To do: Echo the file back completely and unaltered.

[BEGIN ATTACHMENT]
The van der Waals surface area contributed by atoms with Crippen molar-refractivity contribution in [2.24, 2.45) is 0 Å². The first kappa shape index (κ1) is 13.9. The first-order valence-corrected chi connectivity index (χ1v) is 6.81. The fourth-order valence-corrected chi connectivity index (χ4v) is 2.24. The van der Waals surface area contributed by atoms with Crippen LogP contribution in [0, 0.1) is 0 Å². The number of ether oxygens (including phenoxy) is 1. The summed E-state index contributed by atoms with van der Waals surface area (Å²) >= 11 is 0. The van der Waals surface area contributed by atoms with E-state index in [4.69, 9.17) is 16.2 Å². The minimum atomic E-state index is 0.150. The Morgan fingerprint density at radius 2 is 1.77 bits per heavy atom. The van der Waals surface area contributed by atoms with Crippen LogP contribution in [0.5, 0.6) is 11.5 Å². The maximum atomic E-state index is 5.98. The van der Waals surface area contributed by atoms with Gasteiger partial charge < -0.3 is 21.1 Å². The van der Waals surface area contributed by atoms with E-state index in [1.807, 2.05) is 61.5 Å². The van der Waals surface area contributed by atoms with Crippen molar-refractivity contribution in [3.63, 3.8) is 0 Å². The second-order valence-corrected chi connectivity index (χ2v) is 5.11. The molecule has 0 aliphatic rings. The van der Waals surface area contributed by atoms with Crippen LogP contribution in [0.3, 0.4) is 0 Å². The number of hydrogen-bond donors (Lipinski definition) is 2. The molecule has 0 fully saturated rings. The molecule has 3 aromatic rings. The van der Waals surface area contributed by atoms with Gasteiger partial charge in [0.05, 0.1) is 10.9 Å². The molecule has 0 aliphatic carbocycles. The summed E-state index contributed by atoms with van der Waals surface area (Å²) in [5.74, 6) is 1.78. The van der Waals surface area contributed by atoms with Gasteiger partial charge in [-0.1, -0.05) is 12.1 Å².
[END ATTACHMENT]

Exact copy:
The van der Waals surface area contributed by atoms with Crippen molar-refractivity contribution in [2.24, 2.45) is 0 Å². The first kappa shape index (κ1) is 13.9. The first-order valence-corrected chi connectivity index (χ1v) is 6.81. The fourth-order valence-corrected chi connectivity index (χ4v) is 2.24. The van der Waals surface area contributed by atoms with Crippen LogP contribution in [0, 0.1) is 0 Å². The number of ether oxygens (including phenoxy) is 1. The summed E-state index contributed by atoms with van der Waals surface area (Å²) >= 11 is 0. The van der Waals surface area contributed by atoms with E-state index in [4.69, 9.17) is 16.2 Å². The minimum atomic E-state index is 0.150. The Morgan fingerprint density at radius 2 is 1.77 bits per heavy atom. The van der Waals surface area contributed by atoms with Crippen LogP contribution in [0.5, 0.6) is 11.5 Å². The maximum atomic E-state index is 5.98. The van der Waals surface area contributed by atoms with Gasteiger partial charge < -0.3 is 21.1 Å². The van der Waals surface area contributed by atoms with E-state index in [1.807, 2.05) is 61.5 Å². The van der Waals surface area contributed by atoms with Crippen molar-refractivity contribution in [3.63, 3.8) is 0 Å². The second-order valence-corrected chi connectivity index (χ2v) is 5.11. The molecule has 0 aliphatic rings. The van der Waals surface area contributed by atoms with Crippen LogP contribution in [0.3, 0.4) is 0 Å². The number of hydrogen-bond donors (Lipinski definition) is 2. The molecule has 0 fully saturated rings. The molecule has 3 aromatic rings. The van der Waals surface area contributed by atoms with Gasteiger partial charge in [0.05, 0.1) is 10.9 Å². The molecule has 0 aliphatic carbocycles. The summed E-state index contributed by atoms with van der Waals surface area (Å²) in [5.74, 6) is 1.78. The van der Waals surface area contributed by atoms with Gasteiger partial charge in [-0.1, -0.05) is 12.1 Å².